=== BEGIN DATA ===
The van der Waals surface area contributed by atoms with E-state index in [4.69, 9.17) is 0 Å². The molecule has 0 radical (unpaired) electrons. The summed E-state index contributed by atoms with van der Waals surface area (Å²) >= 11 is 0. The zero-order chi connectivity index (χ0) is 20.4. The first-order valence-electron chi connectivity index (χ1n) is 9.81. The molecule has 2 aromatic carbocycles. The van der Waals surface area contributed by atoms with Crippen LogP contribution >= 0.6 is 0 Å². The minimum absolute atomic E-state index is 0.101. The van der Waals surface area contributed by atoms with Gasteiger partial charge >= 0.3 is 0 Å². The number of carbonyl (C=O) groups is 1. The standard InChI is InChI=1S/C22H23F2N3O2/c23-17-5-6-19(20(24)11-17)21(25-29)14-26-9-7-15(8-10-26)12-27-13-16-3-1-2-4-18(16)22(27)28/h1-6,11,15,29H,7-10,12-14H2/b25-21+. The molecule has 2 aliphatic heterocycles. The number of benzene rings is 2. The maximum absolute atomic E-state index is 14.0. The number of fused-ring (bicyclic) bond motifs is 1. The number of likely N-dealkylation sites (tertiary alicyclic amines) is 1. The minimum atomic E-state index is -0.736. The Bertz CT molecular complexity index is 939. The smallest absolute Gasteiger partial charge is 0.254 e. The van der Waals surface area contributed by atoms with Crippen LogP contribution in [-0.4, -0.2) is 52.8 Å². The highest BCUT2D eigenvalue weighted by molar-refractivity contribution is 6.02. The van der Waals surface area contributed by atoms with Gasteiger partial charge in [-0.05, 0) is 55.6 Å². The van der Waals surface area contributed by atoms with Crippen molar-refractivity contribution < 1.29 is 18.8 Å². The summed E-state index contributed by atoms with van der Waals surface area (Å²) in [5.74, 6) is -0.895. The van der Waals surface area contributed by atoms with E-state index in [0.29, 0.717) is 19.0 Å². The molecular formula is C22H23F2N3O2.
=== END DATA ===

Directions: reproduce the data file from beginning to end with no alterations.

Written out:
The van der Waals surface area contributed by atoms with E-state index in [4.69, 9.17) is 0 Å². The molecule has 0 radical (unpaired) electrons. The summed E-state index contributed by atoms with van der Waals surface area (Å²) >= 11 is 0. The zero-order chi connectivity index (χ0) is 20.4. The first-order valence-electron chi connectivity index (χ1n) is 9.81. The molecule has 2 aromatic carbocycles. The van der Waals surface area contributed by atoms with Crippen LogP contribution >= 0.6 is 0 Å². The minimum absolute atomic E-state index is 0.101. The van der Waals surface area contributed by atoms with Gasteiger partial charge >= 0.3 is 0 Å². The number of carbonyl (C=O) groups is 1. The standard InChI is InChI=1S/C22H23F2N3O2/c23-17-5-6-19(20(24)11-17)21(25-29)14-26-9-7-15(8-10-26)12-27-13-16-3-1-2-4-18(16)22(27)28/h1-6,11,15,29H,7-10,12-14H2/b25-21+. The molecule has 2 aliphatic heterocycles. The number of benzene rings is 2. The maximum absolute atomic E-state index is 14.0. The number of fused-ring (bicyclic) bond motifs is 1. The number of likely N-dealkylation sites (tertiary alicyclic amines) is 1. The minimum atomic E-state index is -0.736. The Bertz CT molecular complexity index is 939. The smallest absolute Gasteiger partial charge is 0.254 e. The van der Waals surface area contributed by atoms with Crippen LogP contribution in [-0.4, -0.2) is 52.8 Å². The highest BCUT2D eigenvalue weighted by molar-refractivity contribution is 6.02. The van der Waals surface area contributed by atoms with Gasteiger partial charge in [-0.05, 0) is 55.6 Å². The van der Waals surface area contributed by atoms with Crippen molar-refractivity contribution < 1.29 is 18.8 Å². The summed E-state index contributed by atoms with van der Waals surface area (Å²) in [5.74, 6) is -0.895. The van der Waals surface area contributed by atoms with E-state index in [0.29, 0.717) is 19.0 Å². The molecular formula is C22H23F2N3O2.